God, after all, isn’t all that interested in passive obedience, in passive followers.  God wants us to think, to question, and to figure it out as we follow in the way.  Our relationship with God is a two-way street, founded on our free will, and our ability to engage with God’s mission in the world.  

When God lifts up the lowly, when God casts down the proud, and feeds the hungry, that requires our engagement.  That requires our participation.  

When Mary says that her soul magnifies the Lord–that means that she’s doing something. So when we echo her language, we’re committing to the same thing.  Both that we would be willing to be lifted up, fed and used in such a way, but also that we would give ourselves to take on this mission as well.  That we would promise to be co-agents of this mission along with God.  

 

There are, after all, enough puppets in the world.  There are enough idols begging for blind faith and obedience.  God doesn’t need any more.  What God wants isn’t puppets, but Marys.  People willing to be bearers of good news on the mountain.  People willing to risk for the sake of the gospel, and participate in God’s plan of a new world.  God needs us to birth a recreated world as a teenaged girl did so long ago.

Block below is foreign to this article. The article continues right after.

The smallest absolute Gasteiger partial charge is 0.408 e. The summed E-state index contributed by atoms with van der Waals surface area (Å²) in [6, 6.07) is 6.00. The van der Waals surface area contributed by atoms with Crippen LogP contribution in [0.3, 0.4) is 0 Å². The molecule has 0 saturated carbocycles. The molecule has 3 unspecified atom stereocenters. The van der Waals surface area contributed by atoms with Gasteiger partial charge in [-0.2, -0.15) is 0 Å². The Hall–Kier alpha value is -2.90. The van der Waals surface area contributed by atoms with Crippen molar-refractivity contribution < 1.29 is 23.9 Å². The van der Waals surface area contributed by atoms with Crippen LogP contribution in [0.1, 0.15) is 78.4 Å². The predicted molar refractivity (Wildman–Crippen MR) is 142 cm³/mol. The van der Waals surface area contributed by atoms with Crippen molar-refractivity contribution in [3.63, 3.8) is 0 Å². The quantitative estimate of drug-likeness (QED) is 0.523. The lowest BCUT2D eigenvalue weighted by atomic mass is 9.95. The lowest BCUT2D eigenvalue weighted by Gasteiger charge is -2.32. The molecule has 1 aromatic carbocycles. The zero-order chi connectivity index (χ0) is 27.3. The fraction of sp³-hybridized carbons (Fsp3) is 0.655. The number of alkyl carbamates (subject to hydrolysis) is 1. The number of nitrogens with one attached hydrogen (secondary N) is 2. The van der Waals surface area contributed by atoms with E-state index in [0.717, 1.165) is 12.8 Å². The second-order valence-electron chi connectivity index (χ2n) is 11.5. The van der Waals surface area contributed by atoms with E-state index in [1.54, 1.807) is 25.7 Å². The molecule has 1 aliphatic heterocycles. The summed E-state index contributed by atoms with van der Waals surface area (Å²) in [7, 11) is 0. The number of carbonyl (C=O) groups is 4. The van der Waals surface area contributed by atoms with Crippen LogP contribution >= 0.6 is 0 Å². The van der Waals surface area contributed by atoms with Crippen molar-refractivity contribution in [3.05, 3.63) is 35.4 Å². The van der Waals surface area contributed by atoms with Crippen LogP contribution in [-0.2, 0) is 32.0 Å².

Amen.

FURTHER IMPORTANT AUTHOR’S NOTE:  This is where my original sermon ended, as given.  However, my rector commented, in the 10:30 announcements, that while he had never, in over 30 years of ministry, corrected nor challenged a fellow cleric’s preaching, wouldn’t it have been better if I had ended with “as a teenaged girl did, a long long time ago, in a Galilee far, far away”?

So I promised that I would make the addendum on the blog.  Because Star Wars fandom is JUST AS VITAL as the Hamilton fandom.

   

**And it’s not just me saying this–it’s the pre-1920s Vatican saying it as well.  Long story–I will unpack in a later blog post.

***A real thing!  When I get punchy, I get creative and punchy.  Occasionally, the entire clergy of the metro KC area bears the brunt of it.

 

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About megancastellan

Episcopal priest, writer, wearer of fancy shoes.

One response »

  1. I absolutely love your sermons! And I’ve always thought of Mary as being not only brave and courageous, but also very smart! Asking questions is a good thing. Thank you.

    Reply